LARCH MOUNTAIN

7/12/2003

The Coon Family Hiking Club
Official Hike #11

11.0 miles - 6 hours 48 minutes

Wow! Talk about an all day affair. After driving for 45 minutes to reach the top of Larch Mountain, we set out at about 7:45 AM on our walk. Six hours and forty-eight minutes later we dragged ourselves back to our car, amazed that we were still standing. It wasn't just that we had, other than a few breaks along the way to take pictures (on the way down) or to catch our breath (on the way back up) been walking the entire time, but we had gone from 4056 feet in elevation down to around 1200 feet, dropping nearly 3000 feet, and then turned around and climbed back the same path.

It was a tale of two hikes. The first hike was the one headed down Larch Mountain, and I was saying to myself at a number of points along the way, "Oh, this is going to be tough coming back up!" (Unfortunately I was right.) The trail was very steep in spots, and it just kept going down and down. We had little trouble descending, but we were still tired after walking the 5 miles down, especially since we had previously added an additional mile walking around at the top, and up to Sherrard Point. We knew we had 5 long uphill miles ahead of us. We reached the turnaround point after we had been walking about 3.5 hours. (This had included the visit to Sherrard Point, with the associated picture taking that was mandatory from a place where we could see 5 major volcanic peaks, and a sky view of the city to the west. It also included many stops along the way to take pictures.)

Here began the second hike. We invested the next 3 hours of hard climbing into getting back to our car, and wondering at several points how hard it would be to get a helicopter to drop in and pull us out. It was literally our putting one foot in front of the other, slowly trudging along, not worrying about what lay before us, but just moving that next step. For three hours that was how our hike went. I would not call that part of the hike fun, other than the fun you get from meeting a challenge and overcoming it. When we reached the top, you can be sure that we had a lot of that sort of fun.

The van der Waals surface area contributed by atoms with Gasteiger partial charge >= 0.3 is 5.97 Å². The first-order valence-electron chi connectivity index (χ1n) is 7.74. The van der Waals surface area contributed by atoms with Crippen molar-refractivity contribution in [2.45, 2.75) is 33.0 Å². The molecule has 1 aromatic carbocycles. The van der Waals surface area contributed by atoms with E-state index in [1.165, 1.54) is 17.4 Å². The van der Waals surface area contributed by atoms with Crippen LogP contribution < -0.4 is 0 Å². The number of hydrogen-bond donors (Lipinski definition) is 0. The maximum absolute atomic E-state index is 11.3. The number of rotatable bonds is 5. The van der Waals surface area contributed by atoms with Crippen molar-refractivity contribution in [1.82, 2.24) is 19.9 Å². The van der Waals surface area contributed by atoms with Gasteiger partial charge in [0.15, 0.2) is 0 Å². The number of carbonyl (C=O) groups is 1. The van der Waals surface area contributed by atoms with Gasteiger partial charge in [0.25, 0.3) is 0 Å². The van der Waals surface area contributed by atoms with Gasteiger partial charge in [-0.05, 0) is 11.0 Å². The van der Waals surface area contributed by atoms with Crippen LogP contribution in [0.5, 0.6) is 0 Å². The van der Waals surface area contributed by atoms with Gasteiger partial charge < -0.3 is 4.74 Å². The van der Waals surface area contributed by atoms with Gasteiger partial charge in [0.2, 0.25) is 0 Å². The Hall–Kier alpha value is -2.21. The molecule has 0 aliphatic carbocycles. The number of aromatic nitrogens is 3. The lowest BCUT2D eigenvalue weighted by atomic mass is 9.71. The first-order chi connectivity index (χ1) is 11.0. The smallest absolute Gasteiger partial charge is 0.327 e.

Hike #11 was not planned to be this way. I spent some time Friday night planning out a hike for us. It was scheduled to be a 6-mile hike around the Larch Mountain Crater, with a total elevation change of about 1300 feet. It would have been a nice challenging hike that I felt we were ready for. However, when we pulled into the parking lot at the top of Larch Mountain, Dotti asked, "How far is it to Multnomah Falls from here?" I told her that it was an about 13.8 mile round trip to the bottom of the falls. She said, "That doesn't sound too bad. I think we can do it." For some reason, I agreed with her. Now if we had actually done that hike, it would have been a change in elevation of over 4000 feet, and we would have had to include the Multnomah Falls hiking trail in the mix. We decided along the way that we would only go down to the Wahkeena Trail junction which we had reached on our hike the week before. That saved us 3.4 very difficult miles from our hike. Looking back now, I don't know if we would have made it if we had tried to go to the bottom of the falls. We both felt like we were lucky getting back to our car as it was.

If we had planned this hike, we would have parked at the bottom, walked up to the top in the cool morning hours, then came back down on our tired legs, sort of coasting back to the car. We would still have been tired but it would not have been as bad. I was telling Dotti on our hike back up the mountain, that this was like eating our dessert first, and leaving the vegetables for last when our appetite is already gone. She replied that she didn't much like this vegetables either. It was a struggle getting up that mountain.

However, we made it and lived to tell about it. What follows are the pictures we took at the top, and at Sherrard Point, and on the hike down the mountain. At the bottom turn around point, we both put our cameras away, and just focused on climbing, and climbing and climbing...



Here is Dotti in the Larch Mountain parking lot. That shadowy area on the left is the trailhead for our walk, which we would be beginning after we took a bit of a detour.
The path to Sherrard Point. It appears to be clearly marked by a sign.


Yes, there is the arrow, that way to Sherrard Point. Just follow the path that it is pointing to.
But wait a minute. Which path is the one it is pointing to? As you can see standing back in the shadows Dotti is expressing her opinion as to which trail it means. However, I knew that Sherrard Point was a high view point and should be going up. I talked Dotti into going on the stone steps instead.


Dotti is listening to my reasoning and thinking about it.
Well, after going up the stairs we found that we were in a picnic area and after passing through the picnic area, we hit a trail heading downward, and guess what? As Dotti is pointing out here, it joined up with the trail Dotti wanted to take in the first place. Well, on this day, we really did need to do a little extra hiking, didn't we?